This post is a wake up call for mothers who are in the battle called motherhood right now. 

You heard me right– Battle, because that’s what this is. Ask any serious mother–she’ll tell you that sometimes at the end of the day she feels drained emotionally, physically and mentally and spiritually.

Motherhood is no picnic or some convoluted walk in the park. It is war. We are battling for the hearts and minds of our kids.

We are just saying no and are staving off enemies that masquerade as good things.

We are on the front lines, and we are under-supported and under-appreciated.

We feel alone. But we aren’t. There is One who sees all and knows your struggle. And He is the one handing out rewards at the end.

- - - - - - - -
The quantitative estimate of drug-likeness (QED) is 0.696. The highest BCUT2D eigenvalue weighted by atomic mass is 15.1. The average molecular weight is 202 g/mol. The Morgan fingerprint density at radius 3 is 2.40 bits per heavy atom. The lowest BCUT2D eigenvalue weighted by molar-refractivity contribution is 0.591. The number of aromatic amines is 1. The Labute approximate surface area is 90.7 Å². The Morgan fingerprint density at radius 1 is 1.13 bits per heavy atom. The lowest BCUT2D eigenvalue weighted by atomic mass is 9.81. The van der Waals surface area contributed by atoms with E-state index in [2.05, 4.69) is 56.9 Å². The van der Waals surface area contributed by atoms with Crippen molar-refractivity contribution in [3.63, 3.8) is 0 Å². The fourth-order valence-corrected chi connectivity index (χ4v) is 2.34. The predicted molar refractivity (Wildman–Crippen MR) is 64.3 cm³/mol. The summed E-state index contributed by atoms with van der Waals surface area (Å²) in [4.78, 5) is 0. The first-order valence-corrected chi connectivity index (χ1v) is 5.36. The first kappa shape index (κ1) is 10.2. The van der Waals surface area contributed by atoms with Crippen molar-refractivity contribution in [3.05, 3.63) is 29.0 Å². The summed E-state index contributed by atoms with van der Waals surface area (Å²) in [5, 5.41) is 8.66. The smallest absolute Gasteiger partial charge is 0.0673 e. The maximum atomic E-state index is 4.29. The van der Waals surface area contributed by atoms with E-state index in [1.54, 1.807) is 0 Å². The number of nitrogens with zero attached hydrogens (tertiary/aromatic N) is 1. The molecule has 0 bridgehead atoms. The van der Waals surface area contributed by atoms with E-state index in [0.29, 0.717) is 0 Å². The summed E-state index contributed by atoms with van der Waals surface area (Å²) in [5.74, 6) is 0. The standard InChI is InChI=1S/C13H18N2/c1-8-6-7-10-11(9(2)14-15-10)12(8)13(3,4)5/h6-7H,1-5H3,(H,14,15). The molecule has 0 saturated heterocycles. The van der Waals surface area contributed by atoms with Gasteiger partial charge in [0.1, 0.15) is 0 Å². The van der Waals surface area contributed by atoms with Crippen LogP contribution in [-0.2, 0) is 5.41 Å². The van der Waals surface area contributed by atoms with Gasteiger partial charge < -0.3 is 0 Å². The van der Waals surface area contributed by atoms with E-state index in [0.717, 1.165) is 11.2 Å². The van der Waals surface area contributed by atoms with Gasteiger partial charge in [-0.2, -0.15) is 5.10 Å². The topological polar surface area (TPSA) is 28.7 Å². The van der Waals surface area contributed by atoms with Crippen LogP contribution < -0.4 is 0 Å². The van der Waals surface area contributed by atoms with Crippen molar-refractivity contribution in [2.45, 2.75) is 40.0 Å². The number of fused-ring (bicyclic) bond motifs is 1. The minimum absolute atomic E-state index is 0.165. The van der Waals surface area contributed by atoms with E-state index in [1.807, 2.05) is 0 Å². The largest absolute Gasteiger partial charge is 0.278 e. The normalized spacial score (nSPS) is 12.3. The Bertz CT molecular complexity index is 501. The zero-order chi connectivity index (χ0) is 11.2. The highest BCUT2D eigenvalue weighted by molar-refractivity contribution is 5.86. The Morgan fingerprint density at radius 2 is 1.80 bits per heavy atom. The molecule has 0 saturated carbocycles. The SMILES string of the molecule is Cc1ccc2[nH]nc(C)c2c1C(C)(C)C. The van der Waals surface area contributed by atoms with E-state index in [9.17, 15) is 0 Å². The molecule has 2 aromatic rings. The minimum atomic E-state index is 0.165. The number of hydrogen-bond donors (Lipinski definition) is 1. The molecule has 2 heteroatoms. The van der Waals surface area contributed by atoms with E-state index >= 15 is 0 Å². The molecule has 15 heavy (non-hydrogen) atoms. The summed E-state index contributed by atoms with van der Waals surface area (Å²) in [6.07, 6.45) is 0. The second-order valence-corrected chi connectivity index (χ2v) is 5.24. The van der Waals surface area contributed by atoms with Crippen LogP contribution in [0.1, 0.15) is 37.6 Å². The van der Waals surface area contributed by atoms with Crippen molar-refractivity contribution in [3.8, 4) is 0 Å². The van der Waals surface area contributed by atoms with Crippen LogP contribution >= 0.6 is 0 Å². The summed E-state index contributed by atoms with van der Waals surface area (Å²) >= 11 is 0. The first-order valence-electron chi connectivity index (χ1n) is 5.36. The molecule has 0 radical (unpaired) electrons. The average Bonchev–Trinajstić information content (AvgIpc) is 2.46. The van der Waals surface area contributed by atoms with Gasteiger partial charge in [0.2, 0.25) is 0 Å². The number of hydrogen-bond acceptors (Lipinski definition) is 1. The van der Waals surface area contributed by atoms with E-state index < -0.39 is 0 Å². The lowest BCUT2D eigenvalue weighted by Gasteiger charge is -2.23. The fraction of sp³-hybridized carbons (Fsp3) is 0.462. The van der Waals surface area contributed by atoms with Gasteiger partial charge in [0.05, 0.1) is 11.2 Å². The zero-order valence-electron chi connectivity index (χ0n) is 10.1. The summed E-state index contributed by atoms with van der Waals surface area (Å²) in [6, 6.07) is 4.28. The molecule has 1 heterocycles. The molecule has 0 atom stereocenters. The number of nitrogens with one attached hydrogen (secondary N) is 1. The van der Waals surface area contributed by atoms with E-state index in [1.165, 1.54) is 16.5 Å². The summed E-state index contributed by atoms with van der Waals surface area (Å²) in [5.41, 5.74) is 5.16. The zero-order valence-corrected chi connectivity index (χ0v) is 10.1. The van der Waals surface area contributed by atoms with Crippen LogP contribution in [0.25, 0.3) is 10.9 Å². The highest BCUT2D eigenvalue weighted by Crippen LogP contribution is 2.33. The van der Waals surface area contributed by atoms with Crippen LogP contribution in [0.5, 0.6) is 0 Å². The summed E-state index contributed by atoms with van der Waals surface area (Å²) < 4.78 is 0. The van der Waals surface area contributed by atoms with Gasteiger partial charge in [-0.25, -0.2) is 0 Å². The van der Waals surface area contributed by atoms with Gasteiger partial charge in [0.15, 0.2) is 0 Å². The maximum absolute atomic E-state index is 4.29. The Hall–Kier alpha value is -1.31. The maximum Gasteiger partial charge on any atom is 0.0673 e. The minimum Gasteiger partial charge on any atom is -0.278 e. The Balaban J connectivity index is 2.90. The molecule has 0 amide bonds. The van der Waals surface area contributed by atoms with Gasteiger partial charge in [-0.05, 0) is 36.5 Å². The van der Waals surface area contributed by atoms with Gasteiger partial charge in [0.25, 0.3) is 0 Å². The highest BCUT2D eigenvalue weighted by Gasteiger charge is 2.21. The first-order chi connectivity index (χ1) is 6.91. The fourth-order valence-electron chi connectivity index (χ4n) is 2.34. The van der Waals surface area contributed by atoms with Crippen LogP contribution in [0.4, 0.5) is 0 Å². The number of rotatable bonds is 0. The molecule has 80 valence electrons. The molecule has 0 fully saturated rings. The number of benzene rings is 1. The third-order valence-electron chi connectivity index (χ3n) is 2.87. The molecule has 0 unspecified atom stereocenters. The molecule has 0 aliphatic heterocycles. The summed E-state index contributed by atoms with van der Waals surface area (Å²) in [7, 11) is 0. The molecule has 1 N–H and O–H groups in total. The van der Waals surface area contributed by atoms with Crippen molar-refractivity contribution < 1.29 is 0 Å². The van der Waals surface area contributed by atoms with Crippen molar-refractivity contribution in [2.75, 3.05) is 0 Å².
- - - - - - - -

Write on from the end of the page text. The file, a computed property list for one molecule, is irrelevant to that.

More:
Sometimes I wonder if we moms are delusional- living in a fantasy world–like packing up a family picnic and spreading your blanket in a war zone.

Have you ever met anyone who was living in a dream world? Maybe it was your own toddler who tried to introduce you to their imaginary friend, Simon. Or perhaps it was a shell shocked veteran who was still re-living the horrors of war.

You look at them kinda funny because they just aren’t seeing reality.

Imagine your husband plans a picnic for you and your family. He carefully packs a yummy lunch, a frisbee and a kite and proceeds to take you into the middle of a war zone.

He says “Let’s sit here. This looks like a great spot.”

You look at him in disbelief because you know that sitting here means certain death. You say, “This is really no place for a picnic.” He insists that there is no danger. He has seen people online do it and they looked like they had fun. He tells you to loosen up and stop being so negative. You let him know that he’s lost his mind that that you and YOUR kids will not be eating lunch in the middle of a war zone.